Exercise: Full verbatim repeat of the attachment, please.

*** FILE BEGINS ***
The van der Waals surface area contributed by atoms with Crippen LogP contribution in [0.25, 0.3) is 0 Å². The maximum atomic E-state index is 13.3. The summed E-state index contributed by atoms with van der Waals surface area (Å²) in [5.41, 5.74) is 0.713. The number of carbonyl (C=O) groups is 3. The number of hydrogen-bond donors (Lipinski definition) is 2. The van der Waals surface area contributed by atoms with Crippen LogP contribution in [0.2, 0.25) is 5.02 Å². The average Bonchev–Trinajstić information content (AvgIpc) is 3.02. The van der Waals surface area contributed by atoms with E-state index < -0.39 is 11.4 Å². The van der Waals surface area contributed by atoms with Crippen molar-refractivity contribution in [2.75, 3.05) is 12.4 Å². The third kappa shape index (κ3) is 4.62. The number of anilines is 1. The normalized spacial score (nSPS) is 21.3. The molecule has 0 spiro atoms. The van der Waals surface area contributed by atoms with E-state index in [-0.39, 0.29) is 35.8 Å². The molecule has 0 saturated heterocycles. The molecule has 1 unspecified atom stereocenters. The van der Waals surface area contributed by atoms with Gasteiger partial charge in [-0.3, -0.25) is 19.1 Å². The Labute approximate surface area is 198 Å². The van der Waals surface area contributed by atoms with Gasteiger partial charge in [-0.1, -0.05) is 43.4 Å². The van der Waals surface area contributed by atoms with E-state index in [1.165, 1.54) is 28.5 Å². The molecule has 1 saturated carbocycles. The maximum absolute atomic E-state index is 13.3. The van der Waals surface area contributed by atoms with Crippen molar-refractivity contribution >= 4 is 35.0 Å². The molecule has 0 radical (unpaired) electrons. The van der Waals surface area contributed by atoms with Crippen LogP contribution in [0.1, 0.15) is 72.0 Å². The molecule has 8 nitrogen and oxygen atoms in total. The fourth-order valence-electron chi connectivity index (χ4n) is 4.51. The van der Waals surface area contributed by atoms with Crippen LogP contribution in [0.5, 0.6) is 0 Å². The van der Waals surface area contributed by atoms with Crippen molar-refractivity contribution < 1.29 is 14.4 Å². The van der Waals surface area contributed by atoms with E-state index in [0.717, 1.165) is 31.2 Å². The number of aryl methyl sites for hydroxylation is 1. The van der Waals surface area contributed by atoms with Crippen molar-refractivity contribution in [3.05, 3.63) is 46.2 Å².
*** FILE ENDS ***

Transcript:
The van der Waals surface area contributed by atoms with Crippen LogP contribution in [0.25, 0.3) is 0 Å². The maximum atomic E-state index is 13.3. The summed E-state index contributed by atoms with van der Waals surface area (Å²) in [5.41, 5.74) is 0.713. The number of carbonyl (C=O) groups is 3. The number of hydrogen-bond donors (Lipinski definition) is 2. The van der Waals surface area contributed by atoms with Crippen LogP contribution in [0.2, 0.25) is 5.02 Å². The average Bonchev–Trinajstić information content (AvgIpc) is 3.02. The van der Waals surface area contributed by atoms with E-state index < -0.39 is 11.4 Å². The van der Waals surface area contributed by atoms with Crippen molar-refractivity contribution in [2.75, 3.05) is 12.4 Å². The third kappa shape index (κ3) is 4.62. The number of anilines is 1. The normalized spacial score (nSPS) is 21.3. The molecule has 0 spiro atoms. The van der Waals surface area contributed by atoms with E-state index in [-0.39, 0.29) is 35.8 Å². The molecule has 0 saturated heterocycles. The molecule has 1 unspecified atom stereocenters. The van der Waals surface area contributed by atoms with Gasteiger partial charge in [-0.3, -0.25) is 19.1 Å². The Labute approximate surface area is 198 Å². The van der Waals surface area contributed by atoms with Gasteiger partial charge in [-0.1, -0.05) is 43.4 Å². The van der Waals surface area contributed by atoms with E-state index in [1.165, 1.54) is 28.5 Å². The molecule has 1 saturated carbocycles. The maximum absolute atomic E-state index is 13.3. The van der Waals surface area contributed by atoms with Crippen molar-refractivity contribution >= 4 is 35.0 Å². The molecule has 0 radical (unpaired) electrons. The van der Waals surface area contributed by atoms with Crippen LogP contribution in [0.1, 0.15) is 72.0 Å². The molecule has 8 nitrogen and oxygen atoms in total. The fourth-order valence-electron chi connectivity index (χ4n) is 4.51. The van der Waals surface area contributed by atoms with Crippen LogP contribution in [0.5, 0.6) is 0 Å². The van der Waals surface area contributed by atoms with Crippen molar-refractivity contribution < 1.29 is 14.4 Å². The van der Waals surface area contributed by atoms with E-state index in [0.717, 1.165) is 31.2 Å². The number of aryl methyl sites for hydroxylation is 1. The van der Waals surface area contributed by atoms with Crippen molar-refractivity contribution in [3.05, 3.63) is 46.2 Å².